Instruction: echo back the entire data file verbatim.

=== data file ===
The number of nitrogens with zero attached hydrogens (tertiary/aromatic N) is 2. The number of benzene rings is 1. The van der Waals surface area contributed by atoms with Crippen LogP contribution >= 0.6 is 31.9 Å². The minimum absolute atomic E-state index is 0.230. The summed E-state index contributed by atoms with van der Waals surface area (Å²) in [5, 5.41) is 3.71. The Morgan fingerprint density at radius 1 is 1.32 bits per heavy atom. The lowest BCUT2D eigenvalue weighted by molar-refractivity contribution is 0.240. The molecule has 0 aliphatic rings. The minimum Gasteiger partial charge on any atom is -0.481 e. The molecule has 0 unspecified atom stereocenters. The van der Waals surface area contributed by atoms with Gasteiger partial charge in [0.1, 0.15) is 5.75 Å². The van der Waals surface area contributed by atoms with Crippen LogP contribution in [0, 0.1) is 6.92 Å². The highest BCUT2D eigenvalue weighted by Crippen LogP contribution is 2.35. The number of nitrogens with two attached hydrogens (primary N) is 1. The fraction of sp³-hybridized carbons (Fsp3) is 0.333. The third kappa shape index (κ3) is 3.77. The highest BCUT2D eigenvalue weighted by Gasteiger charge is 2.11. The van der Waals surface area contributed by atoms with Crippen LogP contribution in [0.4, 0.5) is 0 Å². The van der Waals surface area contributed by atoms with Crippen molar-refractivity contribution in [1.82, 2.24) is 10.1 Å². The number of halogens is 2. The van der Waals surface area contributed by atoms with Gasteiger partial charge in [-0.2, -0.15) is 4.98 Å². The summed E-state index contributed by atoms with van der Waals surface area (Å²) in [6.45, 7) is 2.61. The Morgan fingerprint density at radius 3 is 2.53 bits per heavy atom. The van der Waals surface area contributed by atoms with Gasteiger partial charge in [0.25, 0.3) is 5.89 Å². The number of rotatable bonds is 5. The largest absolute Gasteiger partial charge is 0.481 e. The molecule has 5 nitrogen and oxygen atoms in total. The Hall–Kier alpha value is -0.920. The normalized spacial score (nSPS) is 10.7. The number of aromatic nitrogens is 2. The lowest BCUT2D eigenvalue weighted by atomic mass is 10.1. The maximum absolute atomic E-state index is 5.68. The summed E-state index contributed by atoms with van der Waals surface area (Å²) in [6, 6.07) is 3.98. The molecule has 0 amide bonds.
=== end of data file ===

The number of nitrogens with zero attached hydrogens (tertiary/aromatic N) is 2. The number of benzene rings is 1. The van der Waals surface area contributed by atoms with Crippen LogP contribution >= 0.6 is 31.9 Å². The minimum absolute atomic E-state index is 0.230. The summed E-state index contributed by atoms with van der Waals surface area (Å²) in [5, 5.41) is 3.71. The Morgan fingerprint density at radius 1 is 1.32 bits per heavy atom. The lowest BCUT2D eigenvalue weighted by molar-refractivity contribution is 0.240. The molecule has 0 aliphatic rings. The minimum Gasteiger partial charge on any atom is -0.481 e. The molecule has 0 unspecified atom stereocenters. The van der Waals surface area contributed by atoms with Gasteiger partial charge in [0.1, 0.15) is 5.75 Å². The van der Waals surface area contributed by atoms with Crippen LogP contribution in [0, 0.1) is 6.92 Å². The highest BCUT2D eigenvalue weighted by Crippen LogP contribution is 2.35. The number of nitrogens with two attached hydrogens (primary N) is 1. The fraction of sp³-hybridized carbons (Fsp3) is 0.333. The third kappa shape index (κ3) is 3.77. The highest BCUT2D eigenvalue weighted by Gasteiger charge is 2.11. The van der Waals surface area contributed by atoms with Crippen LogP contribution in [0.4, 0.5) is 0 Å². The van der Waals surface area contributed by atoms with Crippen molar-refractivity contribution in [1.82, 2.24) is 10.1 Å². The number of halogens is 2. The van der Waals surface area contributed by atoms with Gasteiger partial charge in [-0.2, -0.15) is 4.98 Å². The summed E-state index contributed by atoms with van der Waals surface area (Å²) in [6.45, 7) is 2.61. The Morgan fingerprint density at radius 3 is 2.53 bits per heavy atom. The van der Waals surface area contributed by atoms with Gasteiger partial charge in [0.25, 0.3) is 5.89 Å². The number of rotatable bonds is 5. The largest absolute Gasteiger partial charge is 0.481 e. The molecule has 5 nitrogen and oxygen atoms in total. The Hall–Kier alpha value is -0.920. The normalized spacial score (nSPS) is 10.7. The number of aromatic nitrogens is 2. The lowest BCUT2D eigenvalue weighted by atomic mass is 10.1. The maximum absolute atomic E-state index is 5.68. The summed E-state index contributed by atoms with van der Waals surface area (Å²) in [6, 6.07) is 3.98. The molecule has 0 amide bonds.